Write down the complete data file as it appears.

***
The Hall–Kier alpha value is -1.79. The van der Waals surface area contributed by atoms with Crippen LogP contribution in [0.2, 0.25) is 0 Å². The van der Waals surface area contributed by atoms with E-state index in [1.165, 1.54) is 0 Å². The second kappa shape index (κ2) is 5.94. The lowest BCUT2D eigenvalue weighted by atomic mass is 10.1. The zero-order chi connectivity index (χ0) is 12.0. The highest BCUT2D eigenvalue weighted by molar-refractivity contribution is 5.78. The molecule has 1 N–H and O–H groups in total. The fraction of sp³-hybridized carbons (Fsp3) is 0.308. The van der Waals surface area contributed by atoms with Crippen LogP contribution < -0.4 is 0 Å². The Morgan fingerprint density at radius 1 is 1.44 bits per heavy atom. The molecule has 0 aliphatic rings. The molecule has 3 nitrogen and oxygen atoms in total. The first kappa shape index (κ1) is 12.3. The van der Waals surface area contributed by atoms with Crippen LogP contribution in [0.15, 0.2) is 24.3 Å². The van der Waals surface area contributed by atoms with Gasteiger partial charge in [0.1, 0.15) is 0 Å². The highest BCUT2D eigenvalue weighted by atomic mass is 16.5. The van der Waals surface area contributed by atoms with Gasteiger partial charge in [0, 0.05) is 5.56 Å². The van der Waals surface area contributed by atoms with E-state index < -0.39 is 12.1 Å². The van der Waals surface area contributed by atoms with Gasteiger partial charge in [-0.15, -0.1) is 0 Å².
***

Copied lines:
The Hall–Kier alpha value is -1.79. The van der Waals surface area contributed by atoms with Crippen LogP contribution in [0.2, 0.25) is 0 Å². The van der Waals surface area contributed by atoms with E-state index in [1.165, 1.54) is 0 Å². The second kappa shape index (κ2) is 5.94. The lowest BCUT2D eigenvalue weighted by atomic mass is 10.1. The zero-order chi connectivity index (χ0) is 12.0. The highest BCUT2D eigenvalue weighted by molar-refractivity contribution is 5.78. The molecule has 1 N–H and O–H groups in total. The fraction of sp³-hybridized carbons (Fsp3) is 0.308. The van der Waals surface area contributed by atoms with Crippen LogP contribution < -0.4 is 0 Å². The Morgan fingerprint density at radius 1 is 1.44 bits per heavy atom. The molecule has 0 aliphatic rings. The molecule has 3 nitrogen and oxygen atoms in total. The first kappa shape index (κ1) is 12.3. The van der Waals surface area contributed by atoms with Crippen LogP contribution in [0.15, 0.2) is 24.3 Å². The van der Waals surface area contributed by atoms with Gasteiger partial charge in [0.1, 0.15) is 0 Å². The highest BCUT2D eigenvalue weighted by atomic mass is 16.5. The van der Waals surface area contributed by atoms with Gasteiger partial charge in [0, 0.05) is 5.56 Å². The van der Waals surface area contributed by atoms with E-state index < -0.39 is 12.1 Å². The van der Waals surface area contributed by atoms with Gasteiger partial charge in [-0.15, -0.1) is 0 Å².